Trump presidency - keeping controversy in the family
The emails offering Don Jr, the US President’s eldest son, Russian information on Hillary has placed him in legal jeopardy
In the long history of White House this is the first to begin with a pop so sncgacnadlalelsd,
Emin Agalarov, a Russian-Azeri pop singer, came to the US in 2012 in search of greater fame. While in Los Angeles, he recorded a music video with the then Miss Universe Olivia Culpo. On the back of this friendship, Emin’s billionaire father Aras Agalarov de- cided to stump up some of the money for the next Miss Universe pageant in Moscow.
That brought the Agalarovs into contact with Donald Trump, a fellow billionaire real estate developer who owned Miss Universe. They finalised the deal to host the pageant at a June 2013 dinner, also attended by Emin’s publicist Rob Goldstone, in Trump’s Las Vegas hotel.
“These are the most powerful people in all of Russia, the richest men in Russia,” Trump said as he shook hands with the Agalarovs on a red carpet.
Trump’s previous life, with its heady mix of real estate, entertainment and celebrity, col- lided dramatically this week with his new role as President when Emin Agalarov and Gold- stone emerged as the conduits in an apparent attempt to pass damaging material about Hillary Clinton to Donald Trump Jr, the Presi- dent’s eldest son.
After a year during which the Trump fam- ily has fended off allegations that it colluded with Russia during the 2016 election, emails published last week showed Goldstone, who once worked for British tabloid newspapers, offering Russian information about Hillary to Don Jr, as he is known.
At the very least, the explosive revelations have turned the younger Trump into a figure of ridicule - a campaign neophyte whose un- scrupulous approach to engaging with an al- leged Kremlin representative could have left him open to blackmail.
At worst, his exchanges with Emin Agalarov and Goldstone - and the Russian lawyer they introduced him to - could expose him and other members of the campaign to legal jeopardy over laws that bar campaigns from receiving anything of value from foreign individuals or governments. Don Jr has al- ready provided several inconsistent explana- tions about the events.
“The only time you want a comparison to a character in Monty Python is if you’re going for some comedic actor of the year award,” said Mike Rogers, former Republican con- gressman and head of the House intelligence committee - after Don Jr was compared to the ‘idiot in society’ sketch. Or as the normally Trump-friendly tabloid put it: ‘Donald Trump Jr is an idiot’ for accepting the offer from a ‘bozo British publicist’.
The emails from Goldstone to Don Jr ap- pear to provide the first direct evidence of po- such a loner, saying hi, shaking hands, he looked bored, almost,” said Bob Van Ronkel, a US showbiz fixer who worked on the pag- eant.
The Agalarovs and Trump announced plans to build a Trump Tower in Moscow. Emin told this week that had Trump not run for President they ‘would probably be in the construction phase today’.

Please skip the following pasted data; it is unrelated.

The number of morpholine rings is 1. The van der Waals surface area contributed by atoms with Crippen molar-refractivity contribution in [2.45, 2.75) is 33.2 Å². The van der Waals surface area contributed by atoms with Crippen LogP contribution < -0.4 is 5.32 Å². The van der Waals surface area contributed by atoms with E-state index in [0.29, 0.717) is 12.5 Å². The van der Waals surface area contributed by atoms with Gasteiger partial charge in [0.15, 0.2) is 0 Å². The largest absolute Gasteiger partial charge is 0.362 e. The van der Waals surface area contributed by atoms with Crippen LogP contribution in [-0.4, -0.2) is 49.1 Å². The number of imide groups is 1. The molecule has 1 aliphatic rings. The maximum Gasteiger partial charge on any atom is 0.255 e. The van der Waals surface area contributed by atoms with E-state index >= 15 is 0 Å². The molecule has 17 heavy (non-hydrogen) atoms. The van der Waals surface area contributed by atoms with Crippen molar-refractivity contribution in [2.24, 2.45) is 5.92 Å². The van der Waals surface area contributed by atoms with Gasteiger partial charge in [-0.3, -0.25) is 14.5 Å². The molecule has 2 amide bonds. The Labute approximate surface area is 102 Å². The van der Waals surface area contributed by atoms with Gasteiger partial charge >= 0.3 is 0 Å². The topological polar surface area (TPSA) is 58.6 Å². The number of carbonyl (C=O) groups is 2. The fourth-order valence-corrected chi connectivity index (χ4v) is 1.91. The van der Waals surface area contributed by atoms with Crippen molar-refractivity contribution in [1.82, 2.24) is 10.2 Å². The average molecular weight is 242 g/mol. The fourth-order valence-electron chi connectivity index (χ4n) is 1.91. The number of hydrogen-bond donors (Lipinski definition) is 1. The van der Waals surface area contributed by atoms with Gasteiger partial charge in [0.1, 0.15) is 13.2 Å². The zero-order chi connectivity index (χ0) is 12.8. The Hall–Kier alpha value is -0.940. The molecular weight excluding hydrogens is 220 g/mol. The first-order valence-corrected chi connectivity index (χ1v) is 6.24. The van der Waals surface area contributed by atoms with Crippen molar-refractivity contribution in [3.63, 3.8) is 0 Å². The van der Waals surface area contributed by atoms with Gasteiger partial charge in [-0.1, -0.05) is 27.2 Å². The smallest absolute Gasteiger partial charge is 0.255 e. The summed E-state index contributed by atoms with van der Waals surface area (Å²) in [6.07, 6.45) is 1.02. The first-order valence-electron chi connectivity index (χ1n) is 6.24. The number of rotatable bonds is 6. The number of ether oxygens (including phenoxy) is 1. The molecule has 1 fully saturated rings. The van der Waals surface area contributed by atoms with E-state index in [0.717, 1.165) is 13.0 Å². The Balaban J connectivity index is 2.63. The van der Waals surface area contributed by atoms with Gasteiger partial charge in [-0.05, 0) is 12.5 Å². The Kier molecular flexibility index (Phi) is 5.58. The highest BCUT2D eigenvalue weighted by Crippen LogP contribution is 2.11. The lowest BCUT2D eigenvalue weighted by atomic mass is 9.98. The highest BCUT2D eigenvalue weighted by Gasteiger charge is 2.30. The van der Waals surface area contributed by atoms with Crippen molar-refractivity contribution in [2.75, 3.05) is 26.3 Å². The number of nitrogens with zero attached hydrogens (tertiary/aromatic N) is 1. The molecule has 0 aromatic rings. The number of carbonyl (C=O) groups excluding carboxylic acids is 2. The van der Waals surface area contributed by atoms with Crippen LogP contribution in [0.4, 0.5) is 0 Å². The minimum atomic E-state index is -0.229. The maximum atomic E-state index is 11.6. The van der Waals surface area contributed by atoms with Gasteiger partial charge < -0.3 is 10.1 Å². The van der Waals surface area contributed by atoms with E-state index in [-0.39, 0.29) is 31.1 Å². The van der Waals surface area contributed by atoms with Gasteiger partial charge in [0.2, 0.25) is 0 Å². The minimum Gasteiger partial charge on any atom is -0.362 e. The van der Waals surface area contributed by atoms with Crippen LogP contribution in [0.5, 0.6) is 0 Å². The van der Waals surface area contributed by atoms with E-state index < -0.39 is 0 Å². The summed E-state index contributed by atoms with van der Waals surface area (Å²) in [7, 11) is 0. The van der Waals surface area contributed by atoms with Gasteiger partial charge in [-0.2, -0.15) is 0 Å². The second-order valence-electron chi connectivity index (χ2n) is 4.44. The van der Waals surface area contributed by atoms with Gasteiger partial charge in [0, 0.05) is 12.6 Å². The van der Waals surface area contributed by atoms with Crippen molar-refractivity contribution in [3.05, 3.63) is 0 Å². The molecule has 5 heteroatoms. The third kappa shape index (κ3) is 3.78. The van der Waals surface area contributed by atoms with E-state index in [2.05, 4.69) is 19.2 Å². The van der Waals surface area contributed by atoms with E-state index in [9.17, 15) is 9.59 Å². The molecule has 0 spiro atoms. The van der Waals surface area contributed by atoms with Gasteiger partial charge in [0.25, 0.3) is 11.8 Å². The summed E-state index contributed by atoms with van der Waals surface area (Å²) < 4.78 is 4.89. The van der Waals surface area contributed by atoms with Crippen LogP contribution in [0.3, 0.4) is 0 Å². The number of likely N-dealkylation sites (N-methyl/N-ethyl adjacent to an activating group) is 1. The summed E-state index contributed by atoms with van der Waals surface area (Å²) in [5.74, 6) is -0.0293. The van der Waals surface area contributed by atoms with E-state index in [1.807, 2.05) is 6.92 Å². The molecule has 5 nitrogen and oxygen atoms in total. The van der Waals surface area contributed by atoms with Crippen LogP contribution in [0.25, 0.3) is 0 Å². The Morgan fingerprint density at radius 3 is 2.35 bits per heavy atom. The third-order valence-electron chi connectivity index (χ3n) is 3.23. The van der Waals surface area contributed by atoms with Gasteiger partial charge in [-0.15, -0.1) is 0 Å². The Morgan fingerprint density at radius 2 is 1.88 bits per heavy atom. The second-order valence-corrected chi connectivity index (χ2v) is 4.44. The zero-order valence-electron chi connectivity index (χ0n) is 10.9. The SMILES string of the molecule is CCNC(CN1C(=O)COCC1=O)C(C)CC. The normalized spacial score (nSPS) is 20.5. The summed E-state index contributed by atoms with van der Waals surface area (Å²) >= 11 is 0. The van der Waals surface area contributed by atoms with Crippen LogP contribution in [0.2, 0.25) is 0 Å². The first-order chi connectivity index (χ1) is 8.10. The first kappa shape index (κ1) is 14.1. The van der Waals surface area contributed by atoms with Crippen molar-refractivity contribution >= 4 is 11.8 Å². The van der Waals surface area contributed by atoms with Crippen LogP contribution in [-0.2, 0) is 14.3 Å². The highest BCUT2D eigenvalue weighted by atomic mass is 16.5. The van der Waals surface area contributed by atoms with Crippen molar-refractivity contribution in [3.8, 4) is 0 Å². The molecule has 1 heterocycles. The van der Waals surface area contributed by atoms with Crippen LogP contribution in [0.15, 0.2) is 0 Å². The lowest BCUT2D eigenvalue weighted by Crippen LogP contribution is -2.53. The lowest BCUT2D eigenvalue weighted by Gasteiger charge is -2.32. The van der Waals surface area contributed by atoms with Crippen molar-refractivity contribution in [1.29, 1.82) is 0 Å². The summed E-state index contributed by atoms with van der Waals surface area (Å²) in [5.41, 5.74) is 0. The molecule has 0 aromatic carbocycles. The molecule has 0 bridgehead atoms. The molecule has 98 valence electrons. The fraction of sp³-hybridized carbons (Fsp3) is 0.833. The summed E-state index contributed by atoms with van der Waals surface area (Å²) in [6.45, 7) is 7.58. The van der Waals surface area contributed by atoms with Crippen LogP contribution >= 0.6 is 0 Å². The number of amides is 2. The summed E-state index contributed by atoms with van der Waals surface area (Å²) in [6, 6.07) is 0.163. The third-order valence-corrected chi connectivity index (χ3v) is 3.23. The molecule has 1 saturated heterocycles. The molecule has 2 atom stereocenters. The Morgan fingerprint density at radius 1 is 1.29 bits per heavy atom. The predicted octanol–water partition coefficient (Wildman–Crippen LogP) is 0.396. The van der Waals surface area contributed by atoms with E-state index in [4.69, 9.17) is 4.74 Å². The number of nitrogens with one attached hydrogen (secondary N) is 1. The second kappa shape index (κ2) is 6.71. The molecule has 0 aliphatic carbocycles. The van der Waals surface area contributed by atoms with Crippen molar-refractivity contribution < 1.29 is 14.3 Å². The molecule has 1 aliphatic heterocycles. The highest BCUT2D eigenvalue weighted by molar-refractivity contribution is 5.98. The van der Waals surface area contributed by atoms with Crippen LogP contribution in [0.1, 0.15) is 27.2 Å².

The emails and conversations with Don Jr are now likely to become part of the investi- gation by Robert Mueller, the justice depart- ment special counsel, into whether the Trump campaign colluded with Moscow to influence the election.
“His going forward [with the meeting] based on the email has him soliciting a foreign national contribution because that is offering him information that is either from Russia or coming from a foreign national,” said Larry Noble of the Campaign Legal Center.
Rogers, the former lawmaker who was on the Trump transition team, said the best ex- planation for what Don Jr had done was in- competence and a lack of political experience. He said this was the kind of behaviour that helped foreign spies. “If you are an intelligence agency seeing this anywhere in the world, you are saying this is really good for us. I don’t think he was witting. He was running way ahead of his headlights,” he said. “The biggest winner this week is Vladimir Putin - again.”
Goldstone has downplayed his connection with Don Jr and the meeting he arranged with Natalia - suggesting that the language in the email was mere bluster. A music publicist who toured with Michael Jackson, he told the
that his relationship with Don Jr was ‘limited’.
Goldstone said: “I regret that what was PR hype and lingo has turned into this misunder- stood media madness.”
Although the email to Don Jr describes Na- talia as a ‘Russian government attorney’, it is not clear whether a lawyer based in the Moscow suburbs would have access to top- level Kremlin information of the sort Gold- stone was promising. Van Ronkel, who has introduced several Hollywood celebrities to Putin, said the Kremlin would have chosen a better-known celebrity as an intermediary.
The saga has sparked recriminations in the White House with officials pointing the finger at each other over the leak. Much of the spec- ulation has focused on Kushner and Manafort, both of whom were copied on the Goldstone emails.
Whatever the implications, the furore will continue to hobble an administration that is still struggling. “Everyone is watching the scandal unfold in real time,” said Julian Zelizer, a political historian at Princeton Uni- versity. “The story itself is dramatic, this time with the principal releasing the information himself. Even in Watergate, we had to wait for the congressional hearings.”